Posts tagged fictional
No one reads Dame Darrel, the Wise Woman of York (or Charles Godfrey Leland).
Illustrated manuscript of The Witchcraft of Dame Darrel of York by Charles Godfrey Leland, humorist, folklorist, poet, and artist. Leland presents the book as an account of witchcraft practiced by Dame Darrel, “the Wise Woman of York,” in medieval England, though the work is primarily based on Leland’s own research and imagination. The majority of the manuscript catalogs various types of fairies, elves, goblins, and other spirits in alphabetical order, but there are also stories and descriptions of spells, all of which are paired with fantastical drawings. If you’re inspired to page through the full volume, the Digital Library record is here. I recommend page 137 for an entry on phasmation or a “fantome.” This manuscript is found in HSP’s Charles Godfrey Leland papers  collection.
Additional fun fact about Leland: our man Charles G. is the Leland of Leland and Boker, authorized printers of the Emancipation Proclamation.
New category: Fictional “Writers No One Reads”
No one reads Enoch Soames.
When a book about the literature of the eighteen-nineties was given by Mr. Holbrook Jackson to the world, I looked eagerly in the index for SOAMES, ENOCH. I had feared he would not be there. He was not there. But everybody else was. Many writers whom I had quite forgotten, or remembered but faintly, lived again for me, they and their work, in Mr. Holbrook Jackson’s pages. The book was as thorough as it was brilliantly written. And thus the omission found by me was an all the deadlier record of poor Soames’ failure to impress himself on his decade.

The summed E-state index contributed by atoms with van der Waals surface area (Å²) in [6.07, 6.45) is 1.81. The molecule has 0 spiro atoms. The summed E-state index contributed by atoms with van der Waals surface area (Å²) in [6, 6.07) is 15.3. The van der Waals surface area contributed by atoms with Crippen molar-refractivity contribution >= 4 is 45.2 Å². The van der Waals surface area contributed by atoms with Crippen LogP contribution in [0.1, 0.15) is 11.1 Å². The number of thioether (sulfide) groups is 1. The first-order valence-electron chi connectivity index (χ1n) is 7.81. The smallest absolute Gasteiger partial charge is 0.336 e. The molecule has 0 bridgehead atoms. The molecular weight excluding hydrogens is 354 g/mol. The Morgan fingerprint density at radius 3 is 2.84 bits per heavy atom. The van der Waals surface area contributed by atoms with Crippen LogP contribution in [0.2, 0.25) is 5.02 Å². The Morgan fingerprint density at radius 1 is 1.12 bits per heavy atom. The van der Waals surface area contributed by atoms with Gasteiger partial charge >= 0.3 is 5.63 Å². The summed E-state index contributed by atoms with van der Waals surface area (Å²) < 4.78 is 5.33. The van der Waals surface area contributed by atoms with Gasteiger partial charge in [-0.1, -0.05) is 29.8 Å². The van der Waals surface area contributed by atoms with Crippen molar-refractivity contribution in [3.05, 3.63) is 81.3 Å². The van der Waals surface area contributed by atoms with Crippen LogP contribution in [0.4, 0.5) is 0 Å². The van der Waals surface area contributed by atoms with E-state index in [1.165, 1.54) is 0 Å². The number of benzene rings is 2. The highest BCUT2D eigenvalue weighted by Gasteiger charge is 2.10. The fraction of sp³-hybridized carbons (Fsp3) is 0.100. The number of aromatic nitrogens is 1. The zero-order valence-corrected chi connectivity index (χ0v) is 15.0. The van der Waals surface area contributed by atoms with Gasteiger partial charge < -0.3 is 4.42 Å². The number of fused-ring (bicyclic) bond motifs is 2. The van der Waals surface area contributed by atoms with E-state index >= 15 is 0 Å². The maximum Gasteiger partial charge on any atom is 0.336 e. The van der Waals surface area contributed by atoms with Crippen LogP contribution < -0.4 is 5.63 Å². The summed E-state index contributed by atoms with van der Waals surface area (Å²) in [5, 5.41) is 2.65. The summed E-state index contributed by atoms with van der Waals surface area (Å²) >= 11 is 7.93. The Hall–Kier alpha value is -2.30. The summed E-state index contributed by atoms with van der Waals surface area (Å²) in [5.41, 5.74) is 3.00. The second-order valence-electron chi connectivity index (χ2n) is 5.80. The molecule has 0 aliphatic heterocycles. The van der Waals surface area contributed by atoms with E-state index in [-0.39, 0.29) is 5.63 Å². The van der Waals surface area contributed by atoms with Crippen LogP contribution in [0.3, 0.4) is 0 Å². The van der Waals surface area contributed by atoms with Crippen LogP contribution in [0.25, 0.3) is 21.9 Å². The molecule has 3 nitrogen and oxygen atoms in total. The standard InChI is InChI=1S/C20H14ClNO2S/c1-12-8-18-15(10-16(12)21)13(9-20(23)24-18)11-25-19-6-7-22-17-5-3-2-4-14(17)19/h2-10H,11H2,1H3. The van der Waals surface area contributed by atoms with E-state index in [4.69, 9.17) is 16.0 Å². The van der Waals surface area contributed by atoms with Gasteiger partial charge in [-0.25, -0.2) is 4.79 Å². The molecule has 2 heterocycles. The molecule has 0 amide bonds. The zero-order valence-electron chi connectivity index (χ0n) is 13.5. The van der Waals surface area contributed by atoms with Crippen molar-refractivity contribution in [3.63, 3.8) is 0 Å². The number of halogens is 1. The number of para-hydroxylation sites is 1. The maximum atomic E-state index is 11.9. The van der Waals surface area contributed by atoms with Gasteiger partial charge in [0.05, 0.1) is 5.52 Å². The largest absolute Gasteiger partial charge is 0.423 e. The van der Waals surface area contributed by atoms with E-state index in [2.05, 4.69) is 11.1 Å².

I daresay I am the only person who noticed the omission. Soames had failed so piteously as all that! Nor is there a counterpoise in the thought that if he had had some measure of success he might have passed, like those others, out of my mind, to return only at the historian’s beck. It is true that had his gifts, such as they were, been acknowledged in his life-time, he would never have made the bargain I saw him make—that strange bargain whose results have kept him always in the foreground of my memory. But it is from those very results that the full piteousness of him glares out.